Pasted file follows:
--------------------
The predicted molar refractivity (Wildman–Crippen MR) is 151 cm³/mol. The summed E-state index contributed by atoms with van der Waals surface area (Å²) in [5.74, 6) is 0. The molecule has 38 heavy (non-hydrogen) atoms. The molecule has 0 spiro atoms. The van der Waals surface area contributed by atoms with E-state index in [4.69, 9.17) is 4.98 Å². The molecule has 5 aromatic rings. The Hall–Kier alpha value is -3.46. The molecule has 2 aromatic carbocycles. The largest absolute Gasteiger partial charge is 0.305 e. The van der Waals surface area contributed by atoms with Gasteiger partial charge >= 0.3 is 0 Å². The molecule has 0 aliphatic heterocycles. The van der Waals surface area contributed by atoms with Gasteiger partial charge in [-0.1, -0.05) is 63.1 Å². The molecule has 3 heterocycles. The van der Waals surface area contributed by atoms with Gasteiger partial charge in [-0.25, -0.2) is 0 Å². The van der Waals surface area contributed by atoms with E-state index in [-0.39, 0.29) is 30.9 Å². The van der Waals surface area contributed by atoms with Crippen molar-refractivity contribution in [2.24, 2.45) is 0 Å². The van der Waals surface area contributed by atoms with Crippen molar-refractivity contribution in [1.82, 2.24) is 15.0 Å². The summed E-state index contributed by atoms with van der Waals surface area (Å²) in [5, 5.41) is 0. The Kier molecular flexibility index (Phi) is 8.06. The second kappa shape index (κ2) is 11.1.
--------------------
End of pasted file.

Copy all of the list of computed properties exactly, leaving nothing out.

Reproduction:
The predicted molar refractivity (Wildman–Crippen MR) is 151 cm³/mol. The summed E-state index contributed by atoms with van der Waals surface area (Å²) in [5.74, 6) is 0. The molecule has 38 heavy (non-hydrogen) atoms. The molecule has 0 spiro atoms. The van der Waals surface area contributed by atoms with E-state index in [4.69, 9.17) is 4.98 Å². The molecule has 5 aromatic rings. The Hall–Kier alpha value is -3.46. The molecule has 2 aromatic carbocycles. The largest absolute Gasteiger partial charge is 0.305 e. The van der Waals surface area contributed by atoms with Gasteiger partial charge >= 0.3 is 0 Å². The molecule has 0 aliphatic heterocycles. The van der Waals surface area contributed by atoms with Gasteiger partial charge in [-0.1, -0.05) is 63.1 Å². The molecule has 3 heterocycles. The van der Waals surface area contributed by atoms with Gasteiger partial charge in [-0.25, -0.2) is 0 Å². The van der Waals surface area contributed by atoms with E-state index in [-0.39, 0.29) is 30.9 Å². The van der Waals surface area contributed by atoms with Crippen molar-refractivity contribution in [2.24, 2.45) is 0 Å². The van der Waals surface area contributed by atoms with Crippen molar-refractivity contribution in [1.82, 2.24) is 15.0 Å². The summed E-state index contributed by atoms with van der Waals surface area (Å²) in [5, 5.41) is 0. The Kier molecular flexibility index (Phi) is 8.06. The second kappa shape index (κ2) is 11.1.